Why It Works
- Pouring tadka (spices tempered in clarified butter) over the cooked lentils adds incredible flavor and aroma to the finished dish.
If there is one dish that's common through the extreme diversity of Indian cuisine, it's dal (lentils), which is also spelled "daal." Rich and poor, festival fare or frugal meal, it's the great leveler of Indian food.
In India, the word daal refers to the lentil as well as the finished dish. There are about five or six commonly used daals and countless dishes that we create out of them.
In fact, so popular is daal in Indian cuisine that the term daal-chaval (lentils and rice) is commonly used as a synonym for food.
For most of vegetarian India, it is a vital source of protein. And a dish that finds its way to the table every day, sometimes for all three meals. We also love to cook our meats with lentils. And some delicious, robust dishes emerge from this wonderful pairing.
Its mild, understated nature makes daal a blank canvas of sorts, for the various regions of India to embellish in their own unique way. In fact, there are so many ways to make daal; so many combinations and cultural variations that it could take you a good part of the year to eat your way through them all, without a hint of routine setting in.
A simple starting point to the world of daals is the daal tadka.
To give a dish a tadka is simply to temper it with ghee (clarified butter) and spices. When the spices enter the hot ghee, they infuse their rich flavors into it. This heady, perfumed oil is then poured over the daal where it spits and sizzles quite dramatically as it permeates the calm yellow concoction. The heady aroma and the wild hiss and sputter of the tadka is kitchen theater at its best. And the main act, you will soon discover is worthy of many encores.
This recipe was originally published as part of the column, "Beyond Curry."
For the Daal:
1 cup tuvar daal (yellow lentils/pigeon peas)
1 1/2 teaspoons ghee (clarified butter)
1 teaspoon turmeric powder
2 1/2 cups water
For the Tadka:
1 1/2 tablespoons ghee
3 Mundu chiles (these are small, round chiles from South India, alternatively any dry red chile will do)
1 teaspoon whole black mustard seeds
1 teaspoon whole cumin seed, plus 1 1/2 teaspoons toasted and ground cumin seed
6 curry leaves
1/2 teaspoon asafoetida
1/4 teaspoon red chile powder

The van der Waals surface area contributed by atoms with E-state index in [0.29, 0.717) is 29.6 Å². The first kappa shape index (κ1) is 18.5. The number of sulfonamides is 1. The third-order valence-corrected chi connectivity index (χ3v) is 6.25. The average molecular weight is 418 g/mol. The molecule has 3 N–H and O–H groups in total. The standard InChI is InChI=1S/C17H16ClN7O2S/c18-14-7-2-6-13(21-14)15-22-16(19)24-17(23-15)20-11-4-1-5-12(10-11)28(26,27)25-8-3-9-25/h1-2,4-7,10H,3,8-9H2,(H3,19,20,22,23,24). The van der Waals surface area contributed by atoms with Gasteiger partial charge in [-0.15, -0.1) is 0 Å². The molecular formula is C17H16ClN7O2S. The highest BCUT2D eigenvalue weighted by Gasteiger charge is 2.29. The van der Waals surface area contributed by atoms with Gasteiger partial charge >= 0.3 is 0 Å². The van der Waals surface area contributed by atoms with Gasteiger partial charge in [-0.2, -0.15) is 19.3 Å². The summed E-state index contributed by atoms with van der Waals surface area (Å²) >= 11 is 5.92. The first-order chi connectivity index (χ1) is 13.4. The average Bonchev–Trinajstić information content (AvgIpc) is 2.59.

For the Daal: Wash and drain tuvar daal in a large fine mesh strainer. Heat ghee in pressure cooker over high heat until shimmering. Add asafoetida, turmeric, and washed daal. Cook, stirring frequently till the ghee coats the daal, about 20 seconds.
Add water and salt to taste. Close pressure cooker, increase heat to high, and heat until pressure cooker is pressurized to high pressure. Reduce heat to low and cook ten minutes. Remove from heat and allow pressure to dissipate.
Open pressure cooker and break up daal with a whisk. Set aside while you make the tadka.
For the Tadka: Heat ghee in a skillet over high heat until lightly smoking. Reduce heat to medium.
Add mundu chiles, mustard seeds, and whole cumin seed (stand away from skillet as the seeds pop). Wait until seeds sizzle, about 10 seconds, then add curry leaves and stir. Cook until the curry leaves sizzle, about 10 seconds longer, then add asafoetida, red chile and roasted cumin powder. Stir vigorously and immediately transfer all contents to the daal and lightly stir. Do not mix thoroughly. Some of the ghee should float on top. Serve immediately with white rice, Indian bread (roti), or as an accompaniment to any Indian meal.
|Nutrition Facts (per serving)|
|Amount per serving|
|% Daily Value*|
|Total Fat 14g||18%|
|Saturated Fat 8g||41%|
|Total Carbohydrate 25g||9%|
|Dietary Fiber 8g||28%|
|Total Sugars 0g|
|Vitamin C 1mg||3%|
|*The % Daily Value (DV) tells you how much a nutrient in a food serving contributes to a daily diet. 2,000 calories a day is used for general nutrition advice.|